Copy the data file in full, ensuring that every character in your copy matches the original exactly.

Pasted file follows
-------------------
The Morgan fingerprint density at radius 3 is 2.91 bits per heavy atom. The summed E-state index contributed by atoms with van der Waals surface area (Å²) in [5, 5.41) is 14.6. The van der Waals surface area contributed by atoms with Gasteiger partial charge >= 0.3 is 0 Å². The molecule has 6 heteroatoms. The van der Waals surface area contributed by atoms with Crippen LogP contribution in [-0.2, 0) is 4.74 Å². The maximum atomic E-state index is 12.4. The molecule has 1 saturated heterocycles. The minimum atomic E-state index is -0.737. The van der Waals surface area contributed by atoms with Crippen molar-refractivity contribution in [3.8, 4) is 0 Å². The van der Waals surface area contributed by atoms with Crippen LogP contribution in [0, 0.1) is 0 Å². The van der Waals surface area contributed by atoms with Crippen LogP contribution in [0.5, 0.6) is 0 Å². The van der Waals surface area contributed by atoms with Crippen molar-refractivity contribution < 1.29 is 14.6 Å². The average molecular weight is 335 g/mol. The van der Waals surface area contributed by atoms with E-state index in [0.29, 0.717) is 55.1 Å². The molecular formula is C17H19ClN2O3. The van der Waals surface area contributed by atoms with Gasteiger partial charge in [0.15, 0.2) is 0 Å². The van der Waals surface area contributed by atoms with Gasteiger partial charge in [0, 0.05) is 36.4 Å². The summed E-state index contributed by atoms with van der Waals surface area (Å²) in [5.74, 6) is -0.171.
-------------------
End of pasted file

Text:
The Morgan fingerprint density at radius 3 is 2.91 bits per heavy atom. The summed E-state index contributed by atoms with van der Waals surface area (Å²) in [5, 5.41) is 14.6. The van der Waals surface area contributed by atoms with Gasteiger partial charge >= 0.3 is 0 Å². The molecule has 6 heteroatoms. The van der Waals surface area contributed by atoms with Crippen LogP contribution in [-0.2, 0) is 4.74 Å². The maximum atomic E-state index is 12.4. The molecule has 1 saturated heterocycles. The minimum atomic E-state index is -0.737. The van der Waals surface area contributed by atoms with Crippen molar-refractivity contribution in [3.8, 4) is 0 Å². The van der Waals surface area contributed by atoms with Crippen LogP contribution in [0, 0.1) is 0 Å². The van der Waals surface area contributed by atoms with Crippen LogP contribution in [0.5, 0.6) is 0 Å². The van der Waals surface area contributed by atoms with Crippen molar-refractivity contribution < 1.29 is 14.6 Å². The average molecular weight is 335 g/mol. The van der Waals surface area contributed by atoms with E-state index in [0.29, 0.717) is 55.1 Å². The molecular formula is C17H19ClN2O3. The van der Waals surface area contributed by atoms with Gasteiger partial charge in [0.15, 0.2) is 0 Å². The van der Waals surface area contributed by atoms with Gasteiger partial charge in [0, 0.05) is 36.4 Å². The summed E-state index contributed by atoms with van der Waals surface area (Å²) in [5.74, 6) is -0.171.